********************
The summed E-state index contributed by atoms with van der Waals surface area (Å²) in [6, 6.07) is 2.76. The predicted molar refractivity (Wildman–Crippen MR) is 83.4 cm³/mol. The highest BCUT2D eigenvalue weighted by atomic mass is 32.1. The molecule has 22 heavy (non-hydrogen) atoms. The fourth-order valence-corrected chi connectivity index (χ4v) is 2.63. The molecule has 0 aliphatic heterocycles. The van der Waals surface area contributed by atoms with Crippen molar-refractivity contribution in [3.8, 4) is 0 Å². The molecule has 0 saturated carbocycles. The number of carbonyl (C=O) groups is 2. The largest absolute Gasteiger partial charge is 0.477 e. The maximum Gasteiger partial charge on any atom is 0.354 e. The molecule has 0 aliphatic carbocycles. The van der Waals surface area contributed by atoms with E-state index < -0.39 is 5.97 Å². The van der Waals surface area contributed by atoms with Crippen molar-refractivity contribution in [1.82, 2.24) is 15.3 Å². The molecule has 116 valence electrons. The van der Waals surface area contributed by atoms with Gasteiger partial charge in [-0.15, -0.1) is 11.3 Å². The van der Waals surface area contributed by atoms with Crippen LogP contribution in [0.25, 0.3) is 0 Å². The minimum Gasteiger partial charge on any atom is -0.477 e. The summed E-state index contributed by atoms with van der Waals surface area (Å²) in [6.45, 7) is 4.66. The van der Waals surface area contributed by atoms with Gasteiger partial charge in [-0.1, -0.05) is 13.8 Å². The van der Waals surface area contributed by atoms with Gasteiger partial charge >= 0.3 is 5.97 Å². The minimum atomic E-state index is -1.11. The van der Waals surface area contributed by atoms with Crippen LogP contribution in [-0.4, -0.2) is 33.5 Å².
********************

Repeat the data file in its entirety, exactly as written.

The summed E-state index contributed by atoms with van der Waals surface area (Å²) in [6, 6.07) is 2.76. The predicted molar refractivity (Wildman–Crippen MR) is 83.4 cm³/mol. The highest BCUT2D eigenvalue weighted by atomic mass is 32.1. The molecule has 22 heavy (non-hydrogen) atoms. The fourth-order valence-corrected chi connectivity index (χ4v) is 2.63. The molecule has 0 aliphatic heterocycles. The van der Waals surface area contributed by atoms with Crippen molar-refractivity contribution in [3.8, 4) is 0 Å². The molecule has 0 saturated carbocycles. The number of carbonyl (C=O) groups is 2. The largest absolute Gasteiger partial charge is 0.477 e. The maximum Gasteiger partial charge on any atom is 0.354 e. The molecule has 0 aliphatic carbocycles. The van der Waals surface area contributed by atoms with E-state index < -0.39 is 5.97 Å². The van der Waals surface area contributed by atoms with Crippen molar-refractivity contribution in [1.82, 2.24) is 15.3 Å². The molecule has 116 valence electrons. The van der Waals surface area contributed by atoms with Gasteiger partial charge in [-0.15, -0.1) is 11.3 Å². The van der Waals surface area contributed by atoms with Crippen LogP contribution in [0.25, 0.3) is 0 Å². The minimum Gasteiger partial charge on any atom is -0.477 e. The summed E-state index contributed by atoms with van der Waals surface area (Å²) in [6.45, 7) is 4.66. The van der Waals surface area contributed by atoms with Gasteiger partial charge in [-0.1, -0.05) is 13.8 Å². The van der Waals surface area contributed by atoms with Gasteiger partial charge >= 0.3 is 5.97 Å². The minimum atomic E-state index is -1.11. The van der Waals surface area contributed by atoms with Crippen LogP contribution in [-0.4, -0.2) is 33.5 Å².